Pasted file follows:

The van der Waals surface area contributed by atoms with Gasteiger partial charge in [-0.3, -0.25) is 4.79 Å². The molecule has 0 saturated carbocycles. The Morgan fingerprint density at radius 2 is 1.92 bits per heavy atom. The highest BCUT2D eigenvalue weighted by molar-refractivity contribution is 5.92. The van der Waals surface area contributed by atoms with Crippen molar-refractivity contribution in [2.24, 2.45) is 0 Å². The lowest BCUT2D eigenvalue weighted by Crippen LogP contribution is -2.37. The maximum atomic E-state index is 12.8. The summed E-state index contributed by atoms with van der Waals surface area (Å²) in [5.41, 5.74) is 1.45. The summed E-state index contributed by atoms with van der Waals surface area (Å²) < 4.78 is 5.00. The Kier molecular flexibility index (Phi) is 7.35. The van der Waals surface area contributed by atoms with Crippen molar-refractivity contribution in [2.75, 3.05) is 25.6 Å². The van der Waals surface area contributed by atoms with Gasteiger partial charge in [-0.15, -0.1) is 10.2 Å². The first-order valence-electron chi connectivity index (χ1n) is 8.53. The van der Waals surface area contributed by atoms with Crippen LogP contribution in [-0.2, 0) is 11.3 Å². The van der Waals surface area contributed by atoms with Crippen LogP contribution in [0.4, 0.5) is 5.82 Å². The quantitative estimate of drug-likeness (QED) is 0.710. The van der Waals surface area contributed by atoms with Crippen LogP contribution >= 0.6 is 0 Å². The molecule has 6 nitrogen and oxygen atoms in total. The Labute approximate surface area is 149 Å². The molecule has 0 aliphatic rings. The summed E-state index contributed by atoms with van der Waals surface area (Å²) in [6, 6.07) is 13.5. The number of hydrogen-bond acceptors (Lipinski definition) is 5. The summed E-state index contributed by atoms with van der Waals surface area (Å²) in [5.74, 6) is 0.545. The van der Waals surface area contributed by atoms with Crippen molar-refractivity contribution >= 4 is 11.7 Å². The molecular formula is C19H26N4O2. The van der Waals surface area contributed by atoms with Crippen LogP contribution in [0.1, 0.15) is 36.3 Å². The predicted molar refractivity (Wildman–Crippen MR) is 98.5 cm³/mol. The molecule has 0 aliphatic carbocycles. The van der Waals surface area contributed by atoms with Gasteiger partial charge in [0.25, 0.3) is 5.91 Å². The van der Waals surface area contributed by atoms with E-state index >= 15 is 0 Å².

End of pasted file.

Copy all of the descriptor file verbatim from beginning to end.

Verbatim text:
The van der Waals surface area contributed by atoms with Gasteiger partial charge in [-0.3, -0.25) is 4.79 Å². The molecule has 0 saturated carbocycles. The Morgan fingerprint density at radius 2 is 1.92 bits per heavy atom. The highest BCUT2D eigenvalue weighted by molar-refractivity contribution is 5.92. The van der Waals surface area contributed by atoms with Crippen molar-refractivity contribution in [2.24, 2.45) is 0 Å². The lowest BCUT2D eigenvalue weighted by Crippen LogP contribution is -2.37. The maximum atomic E-state index is 12.8. The summed E-state index contributed by atoms with van der Waals surface area (Å²) in [5.41, 5.74) is 1.45. The summed E-state index contributed by atoms with van der Waals surface area (Å²) < 4.78 is 5.00. The Kier molecular flexibility index (Phi) is 7.35. The van der Waals surface area contributed by atoms with Crippen molar-refractivity contribution in [2.75, 3.05) is 25.6 Å². The van der Waals surface area contributed by atoms with Gasteiger partial charge in [-0.15, -0.1) is 10.2 Å². The first-order valence-electron chi connectivity index (χ1n) is 8.53. The van der Waals surface area contributed by atoms with Crippen LogP contribution in [-0.2, 0) is 11.3 Å². The van der Waals surface area contributed by atoms with Crippen LogP contribution in [0.4, 0.5) is 5.82 Å². The quantitative estimate of drug-likeness (QED) is 0.710. The van der Waals surface area contributed by atoms with Crippen LogP contribution >= 0.6 is 0 Å². The molecule has 6 nitrogen and oxygen atoms in total. The Labute approximate surface area is 149 Å². The molecule has 0 aliphatic rings. The summed E-state index contributed by atoms with van der Waals surface area (Å²) in [6, 6.07) is 13.5. The number of hydrogen-bond acceptors (Lipinski definition) is 5. The summed E-state index contributed by atoms with van der Waals surface area (Å²) in [5.74, 6) is 0.545. The van der Waals surface area contributed by atoms with Crippen molar-refractivity contribution >= 4 is 11.7 Å². The molecular formula is C19H26N4O2. The van der Waals surface area contributed by atoms with Crippen LogP contribution in [0.1, 0.15) is 36.3 Å². The predicted molar refractivity (Wildman–Crippen MR) is 98.5 cm³/mol. The molecule has 0 aliphatic carbocycles. The van der Waals surface area contributed by atoms with Gasteiger partial charge in [0.25, 0.3) is 5.91 Å². The van der Waals surface area contributed by atoms with E-state index >= 15 is 0 Å².